It’s pretty dry on the ground at 'Dalkeith Olde’, near Cassilis, in the state's Central West .
But from the lens on Richard Martin’s Phantom 4 drone, sheep are pouring into the paddock like liquid.
The ewes eddy around the Hilux - driven by Richard’s brother Miles - and stream after the ute as it leaves a trail of feed.
We zoom out, and a winding, wriggling, munching river has snaked over the Martins’ land, ending on a final shot that ties it all together.
“There were 2,600 ewes in that video,” Richard said.
“Lucky for us the sheep did all the work and followed the feed bin perfectly which is due to them being fed for a year. “Unfortunately the feed bin played up and we weren't able to draw Tasmania.”
It’s a great bit of cinema.
And a great advertisement for the people on the land in rural New South Wales: As of Tuesday afternoon Richard’s footage had 80,000 Facebook views and was shared more than 1100 times.
But as the parched Cassillis earth suggests, the story behind the project is not without heartache.
‘Dalkeith Olde’ has been in the Martin family since 1890, with Richard’s father, mother and the three Martin siblings working around 6600 ewes (naked maggot taxis, according to Richard) and 1000 herefords over 4000 hectares.
Richard says rain records for the land stretching back another 20 years before the farm came into the family 128 years ago
And 2017 and 2018 have been the driest consecutive years the property has seen.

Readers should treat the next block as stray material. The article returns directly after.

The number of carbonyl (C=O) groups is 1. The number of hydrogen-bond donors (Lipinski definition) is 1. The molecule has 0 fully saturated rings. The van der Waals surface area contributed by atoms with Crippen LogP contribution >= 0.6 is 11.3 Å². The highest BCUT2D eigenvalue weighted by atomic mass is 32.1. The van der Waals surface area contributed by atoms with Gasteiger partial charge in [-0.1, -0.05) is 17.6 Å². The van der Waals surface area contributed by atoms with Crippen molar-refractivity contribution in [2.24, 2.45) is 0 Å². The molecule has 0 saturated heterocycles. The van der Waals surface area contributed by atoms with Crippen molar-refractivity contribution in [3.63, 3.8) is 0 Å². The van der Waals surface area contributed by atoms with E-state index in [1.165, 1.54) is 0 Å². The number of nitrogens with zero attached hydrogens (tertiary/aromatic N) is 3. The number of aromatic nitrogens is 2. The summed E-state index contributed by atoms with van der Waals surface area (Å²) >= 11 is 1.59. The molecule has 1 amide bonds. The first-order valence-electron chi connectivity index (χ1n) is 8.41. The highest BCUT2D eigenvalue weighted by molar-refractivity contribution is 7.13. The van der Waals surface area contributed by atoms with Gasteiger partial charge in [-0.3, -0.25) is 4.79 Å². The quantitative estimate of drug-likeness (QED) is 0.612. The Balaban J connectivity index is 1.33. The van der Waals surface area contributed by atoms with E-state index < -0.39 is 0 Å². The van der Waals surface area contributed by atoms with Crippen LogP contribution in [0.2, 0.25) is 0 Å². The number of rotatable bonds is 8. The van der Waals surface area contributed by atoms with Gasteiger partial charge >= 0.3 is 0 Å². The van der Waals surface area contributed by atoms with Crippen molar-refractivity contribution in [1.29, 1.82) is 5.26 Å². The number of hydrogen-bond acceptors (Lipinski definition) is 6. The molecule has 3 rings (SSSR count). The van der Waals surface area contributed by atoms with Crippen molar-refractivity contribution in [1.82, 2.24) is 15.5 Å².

“We’ve had 26mm of rain for the last three months and this year alone only 140mm so far, less than half our average for 6 months,” Richard said.
It’s the second natural disaster the Martins have stared down in the space of a year
In February 2017 the Sir Ivan Fire burned 160ha and killed up to 200 sheep.
“Also on top of that fire, for the 2017 year, we recorded half our average rainfall, with the only major rain being in March,” Richard said.
The family have been feeding cottonseed to their weaners and heifers since January and have been feeding sheep since February 2017 after the fire.
“At the moment each week we are spending around $20,000 on stock feed alone,” Richard said.
Feed prices have skyrocketed over the space of a year.
The Martins started feeding faba beans at $250/tonne and are now paying $500/tonne, with the biggest killer being the freight costs.
“It's becoming harder and harder to source feed within NSW with the faba beans coming from Victoria, Lupins coming form Wagga, Cottonseed coming from Trangie and oaten hay coming from Camden and South Australia,” Richard said.
His videography started as a business move but has also been a bit of an escape.
“I bought the drone to try and advertise the property and also for checking water troughs and feed,” he said.
“I enjoy taking photos and videos of the property to promote the country life to the city people so that they can understand more about where their food and fibre comes from.
The video of the sheep being fed was post-shearing, when they were in a holding paddock.
“Surprisingly, there was no prior planing to drawing Australia,” he said.
“We decided 5 minutes before feeding the mob, hence why WA looked so strange.
“There was no pegging out it was just ‘freehand’.”